24. I remember that the U.S. Grand Prix, when raced at Watkins Glen, was in the autumn, and there were lovely images of the cars racing among trees with fall colours of red and orange – it is one of my childhood memories from seeing these things in car magazines.

  25. First off, as a dedicated American fan of the sport, my compliments to everyone on here who supports a return of F1 to the United States. After so many negative comments by Bernie and a very small majority of fans, it is great to hear all of this positive support from around the world.

    Keith makes a great point that F1 may never be “hugely popular” in America, but let me try to add to that feeling. As someone who juts got hooked on F1 after being dedicated to traditional American sports, my feeling is that F1 needs to develop a marketing strategy and promote itself in a manner that dose not directly compete with mainstream American motorsport. There is a great core of F1 fans here, and that audience can be expanded on and developed into a very successful and profitable fanbase that has enough of a mainstream presence to be worth major sponsorship and TV Dollars.

    The best example I can use is English Premiere League Soccer. While MLS is making good strides and growing in popularity, it is the Premiereship that has the big following among a growing number of fans here in America. The league is creeping into mainstream sports more and more here, and I would imagine they are making a few Dollars here as well. F1 can be all that and more if they just realise they need to put in just a little work and effort on our shores.

    1. Interesting example about the EPL, hadn’t heard that before.

      But would you agree it is broadly the case that home-grown sports are more popular in America than international ones? NBA, NHL, NFL, MLB…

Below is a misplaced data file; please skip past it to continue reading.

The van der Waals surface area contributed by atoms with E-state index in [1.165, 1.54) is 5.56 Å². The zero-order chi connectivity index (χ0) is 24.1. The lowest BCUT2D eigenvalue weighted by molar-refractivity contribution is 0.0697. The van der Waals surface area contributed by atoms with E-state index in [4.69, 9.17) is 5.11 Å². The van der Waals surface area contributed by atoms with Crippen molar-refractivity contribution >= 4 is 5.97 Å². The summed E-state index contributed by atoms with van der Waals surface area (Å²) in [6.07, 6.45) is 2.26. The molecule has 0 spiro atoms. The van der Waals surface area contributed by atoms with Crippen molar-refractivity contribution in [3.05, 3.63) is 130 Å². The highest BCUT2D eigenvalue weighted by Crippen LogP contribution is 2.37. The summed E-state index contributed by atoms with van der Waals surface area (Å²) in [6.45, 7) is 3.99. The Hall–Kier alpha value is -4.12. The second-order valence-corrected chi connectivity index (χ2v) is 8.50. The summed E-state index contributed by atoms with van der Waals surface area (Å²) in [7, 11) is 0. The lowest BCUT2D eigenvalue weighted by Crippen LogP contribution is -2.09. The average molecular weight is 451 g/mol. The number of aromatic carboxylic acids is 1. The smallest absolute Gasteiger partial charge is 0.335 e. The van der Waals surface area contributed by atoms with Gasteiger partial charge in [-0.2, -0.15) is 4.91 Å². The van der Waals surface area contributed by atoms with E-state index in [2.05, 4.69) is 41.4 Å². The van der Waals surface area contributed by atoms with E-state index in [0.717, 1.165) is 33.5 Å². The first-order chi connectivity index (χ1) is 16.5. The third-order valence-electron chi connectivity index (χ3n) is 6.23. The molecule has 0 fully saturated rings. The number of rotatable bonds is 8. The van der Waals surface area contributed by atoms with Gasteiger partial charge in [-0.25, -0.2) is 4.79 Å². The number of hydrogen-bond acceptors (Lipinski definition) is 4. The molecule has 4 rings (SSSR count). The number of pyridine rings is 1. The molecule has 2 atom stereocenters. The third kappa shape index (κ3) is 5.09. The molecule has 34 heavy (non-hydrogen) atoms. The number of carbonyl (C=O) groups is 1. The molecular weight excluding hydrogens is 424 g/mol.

2. Indeed Keith, you have hit it right on the head. All of those sports you mentioned (nice job on the acronyms, by the way) are tops in America, and perhaps that is best seen now during the ongoing Super Bowl Week. But along with that, the EPL is a good example-it is growing in popularity because it dose not try and go head-to-head with the mainstream. F1 can follow the same route- it just needs the powers to be to put a strategy in motion.

      At the end of the day, I am living proof that something like this can work, After never following F1 for 21 years, and growing up addicted to the NFL and MLB, I’m hooked to the point where I proudly mention McLaren along with the New York Giants and Yankees as my favorite sports teams :)

    3. Hey Gman,

      The EPL hasn’t happened by chance in America- it’s taken concerted effort on the part of hugely successful brands like Man. United, Arsenal and Chelsea, who all turn over huge profits every year, and the Premier League, with expensive world wide advertising.

      I think you identify this fact in the F1 markets itself, but I just can’t see Bernie changing that. He feels that as F1 is the worlds premier open wheel racing, everyone else ie. the individual promoters, should do this. He won’t. It’s not his field, or his style (to spend money).

      Thats the sad truth. He needs to go.

  26. I hope you guys diden’t mind, but I just diden’t want to post one huge comment, so I broke it up a bit.